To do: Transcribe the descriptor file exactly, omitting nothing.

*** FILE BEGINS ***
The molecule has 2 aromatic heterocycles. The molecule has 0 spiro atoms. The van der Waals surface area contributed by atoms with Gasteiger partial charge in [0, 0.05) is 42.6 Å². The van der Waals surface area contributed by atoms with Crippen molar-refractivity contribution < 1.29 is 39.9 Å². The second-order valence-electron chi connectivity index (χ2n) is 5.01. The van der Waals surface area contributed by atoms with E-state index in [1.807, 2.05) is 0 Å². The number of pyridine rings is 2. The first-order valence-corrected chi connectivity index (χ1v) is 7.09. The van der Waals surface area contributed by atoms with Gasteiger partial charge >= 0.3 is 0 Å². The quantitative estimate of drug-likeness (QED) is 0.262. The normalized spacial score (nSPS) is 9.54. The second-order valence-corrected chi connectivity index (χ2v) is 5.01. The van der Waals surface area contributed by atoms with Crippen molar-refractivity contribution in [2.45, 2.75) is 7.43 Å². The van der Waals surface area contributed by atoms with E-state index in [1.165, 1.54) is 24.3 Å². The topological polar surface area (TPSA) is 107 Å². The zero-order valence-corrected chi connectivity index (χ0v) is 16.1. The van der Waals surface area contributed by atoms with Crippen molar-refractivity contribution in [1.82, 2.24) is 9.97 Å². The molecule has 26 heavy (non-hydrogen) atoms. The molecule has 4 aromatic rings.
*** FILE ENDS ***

The molecule has 2 aromatic heterocycles. The molecule has 0 spiro atoms. The van der Waals surface area contributed by atoms with Gasteiger partial charge in [0, 0.05) is 42.6 Å². The van der Waals surface area contributed by atoms with Crippen molar-refractivity contribution < 1.29 is 39.9 Å². The second-order valence-electron chi connectivity index (χ2n) is 5.01. The van der Waals surface area contributed by atoms with E-state index in [1.807, 2.05) is 0 Å². The number of pyridine rings is 2. The first-order valence-corrected chi connectivity index (χ1v) is 7.09. The van der Waals surface area contributed by atoms with Gasteiger partial charge >= 0.3 is 0 Å². The quantitative estimate of drug-likeness (QED) is 0.262. The normalized spacial score (nSPS) is 9.54. The second-order valence-corrected chi connectivity index (χ2v) is 5.01. The van der Waals surface area contributed by atoms with Crippen molar-refractivity contribution in [2.45, 2.75) is 7.43 Å². The van der Waals surface area contributed by atoms with E-state index in [1.165, 1.54) is 24.3 Å². The topological polar surface area (TPSA) is 107 Å². The zero-order valence-corrected chi connectivity index (χ0v) is 16.1. The van der Waals surface area contributed by atoms with Crippen molar-refractivity contribution in [1.82, 2.24) is 9.97 Å². The molecule has 26 heavy (non-hydrogen) atoms. The molecule has 4 aromatic rings.